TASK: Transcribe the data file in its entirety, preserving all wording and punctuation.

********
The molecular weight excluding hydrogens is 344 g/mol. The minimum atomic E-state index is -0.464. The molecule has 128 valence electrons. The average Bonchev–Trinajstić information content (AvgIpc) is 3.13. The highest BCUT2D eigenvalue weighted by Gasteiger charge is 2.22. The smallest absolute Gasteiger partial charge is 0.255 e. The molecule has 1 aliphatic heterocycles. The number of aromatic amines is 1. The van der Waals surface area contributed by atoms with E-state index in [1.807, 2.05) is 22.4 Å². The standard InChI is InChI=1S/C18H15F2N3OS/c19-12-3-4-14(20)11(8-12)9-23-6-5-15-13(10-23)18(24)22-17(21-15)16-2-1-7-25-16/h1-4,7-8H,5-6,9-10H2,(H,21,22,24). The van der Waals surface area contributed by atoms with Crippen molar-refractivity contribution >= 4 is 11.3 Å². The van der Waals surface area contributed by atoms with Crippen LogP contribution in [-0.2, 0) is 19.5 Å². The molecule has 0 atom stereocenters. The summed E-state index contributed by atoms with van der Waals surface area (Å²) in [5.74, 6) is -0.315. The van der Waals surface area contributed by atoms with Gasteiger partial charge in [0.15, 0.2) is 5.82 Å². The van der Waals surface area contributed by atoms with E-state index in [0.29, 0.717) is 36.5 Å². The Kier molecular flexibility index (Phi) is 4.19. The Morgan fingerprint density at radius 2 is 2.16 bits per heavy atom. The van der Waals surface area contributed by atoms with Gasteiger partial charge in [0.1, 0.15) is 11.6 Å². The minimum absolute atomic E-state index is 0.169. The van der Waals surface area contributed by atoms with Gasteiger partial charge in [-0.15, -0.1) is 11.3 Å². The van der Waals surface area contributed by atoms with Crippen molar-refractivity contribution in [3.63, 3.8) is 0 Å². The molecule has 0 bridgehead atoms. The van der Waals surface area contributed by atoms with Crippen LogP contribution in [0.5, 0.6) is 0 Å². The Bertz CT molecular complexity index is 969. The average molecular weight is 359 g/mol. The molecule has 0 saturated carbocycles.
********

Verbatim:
The molecular weight excluding hydrogens is 344 g/mol. The minimum atomic E-state index is -0.464. The molecule has 128 valence electrons. The average Bonchev–Trinajstić information content (AvgIpc) is 3.13. The highest BCUT2D eigenvalue weighted by Gasteiger charge is 2.22. The smallest absolute Gasteiger partial charge is 0.255 e. The molecule has 1 aliphatic heterocycles. The number of aromatic amines is 1. The van der Waals surface area contributed by atoms with E-state index in [1.807, 2.05) is 22.4 Å². The standard InChI is InChI=1S/C18H15F2N3OS/c19-12-3-4-14(20)11(8-12)9-23-6-5-15-13(10-23)18(24)22-17(21-15)16-2-1-7-25-16/h1-4,7-8H,5-6,9-10H2,(H,21,22,24). The van der Waals surface area contributed by atoms with Crippen molar-refractivity contribution >= 4 is 11.3 Å². The van der Waals surface area contributed by atoms with Crippen LogP contribution in [-0.2, 0) is 19.5 Å². The molecule has 0 atom stereocenters. The summed E-state index contributed by atoms with van der Waals surface area (Å²) in [5.74, 6) is -0.315. The van der Waals surface area contributed by atoms with Gasteiger partial charge in [0.15, 0.2) is 5.82 Å². The van der Waals surface area contributed by atoms with E-state index in [0.29, 0.717) is 36.5 Å². The Kier molecular flexibility index (Phi) is 4.19. The Morgan fingerprint density at radius 2 is 2.16 bits per heavy atom. The van der Waals surface area contributed by atoms with Gasteiger partial charge in [0.1, 0.15) is 11.6 Å². The minimum absolute atomic E-state index is 0.169. The van der Waals surface area contributed by atoms with Gasteiger partial charge in [-0.15, -0.1) is 11.3 Å². The van der Waals surface area contributed by atoms with Crippen molar-refractivity contribution in [3.63, 3.8) is 0 Å². The molecule has 0 bridgehead atoms. The van der Waals surface area contributed by atoms with Crippen LogP contribution in [0.5, 0.6) is 0 Å². The Bertz CT molecular complexity index is 969. The average molecular weight is 359 g/mol. The molecule has 0 saturated carbocycles.